THE PRISO ERS OF HOPE. Ill thirst with a plenty right before him. This is Hke the case of poor sinners, to whom the bread and water of life are freely offered, set right before them, but they are in a cage — ^not of iron indeed, but of pride, unbelief, and ingratitude. They perish with the Saviour fuU in view. 4. Men are prisoners to misery. They are separated from God. An arm cut off from the body might as well be expected to live and be strong as a soul cut off from God. All the wicked feed on husks and vanities. They have no solid good. Sin's promises are fair enough, but it belies all its promises. The immortal mind cannot be satisfied with a lie. The poor aching heart cannot feed on w^ind. Then, the vile passions are unsubdued. Hatred, envy, malice, pride, vanity, discontent, and all the brood of hateful feelings torment the man. Then conscience with her dreadful power scourges the soul. Her whip is a whip of scorpions. or can any man tell at what moment she may come forward, and tear his soul as a lion teareth his prey. Herod was a Sadducee. He believed in neither angel nor spirit. He said there was no resurrection. Yet when Christ began to do his mighty works, some said he was Elias ; some, that he was one of the prophets. But Herod, in defiance of all his principles, said "that
112 THE PRISO ERS OF HOPE. John the Baptist was risen from the dead, and there-
fore mighty works do show forth themselves in him/' Mark vi. 14. The ghost of the murdered Baptist followed him. or could he get rid of the haunting. Well does the prophet speak of poor sinners as in a "pit wherein is no water/' Zech. ix. 11. IT. But prisoners as men are, those who STILL HEAR THE GOSPEL MAT BE CALLED PRISO ERS OF HOPE. The day of grace lasts. The door of mercy is not shut. God calls. Jesus invites. Words of love are spoken to the prisoners. Kinder offers were never made. The Spirit calls. His voice is not loud and noisy, but small and gentle. Oh how he draws men. And Christ is able and willing to save — to save to the uttermost them that come unto God by him. And every day sinners are turning to God. Some, who are bound in affliction and iron, and have long had a sad time of it, call on his name, and come forth from their prison-house. The mercy . they receive is freely offered to others. You are not yet a prisoner of despair. There is hope for you, if you will now repent and live. III. Do YOU ASK WHITHER YOU SHOULD TUR ? The text says, Turn you to the strong-hold. We read a good deal in the Scriptures about holds and strongholds. The cave of Adullam was a strong-hold to David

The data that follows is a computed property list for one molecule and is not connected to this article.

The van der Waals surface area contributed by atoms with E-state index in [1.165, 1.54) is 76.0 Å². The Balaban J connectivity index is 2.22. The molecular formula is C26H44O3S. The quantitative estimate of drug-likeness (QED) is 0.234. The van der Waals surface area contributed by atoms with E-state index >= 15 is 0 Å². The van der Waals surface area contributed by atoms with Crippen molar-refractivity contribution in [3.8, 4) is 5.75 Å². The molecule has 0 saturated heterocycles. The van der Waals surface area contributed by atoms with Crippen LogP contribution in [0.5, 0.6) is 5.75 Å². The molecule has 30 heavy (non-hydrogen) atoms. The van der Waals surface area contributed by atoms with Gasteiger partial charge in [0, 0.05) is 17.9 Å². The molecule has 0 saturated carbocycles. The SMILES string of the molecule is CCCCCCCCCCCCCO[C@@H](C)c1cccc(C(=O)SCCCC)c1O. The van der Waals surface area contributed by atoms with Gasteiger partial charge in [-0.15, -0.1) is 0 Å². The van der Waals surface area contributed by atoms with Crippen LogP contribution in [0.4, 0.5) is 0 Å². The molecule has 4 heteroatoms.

THE PRISO ERS OF HOPE. 113 and his friends in their flight from Saul. Any high rock, where one might defend himself against many enemies, is called a strong-hold. Om* strong-hold is Jesus Christ, the Rock of ages. The prisoners can come out of the pit only " by the blood of the covenant," Zech.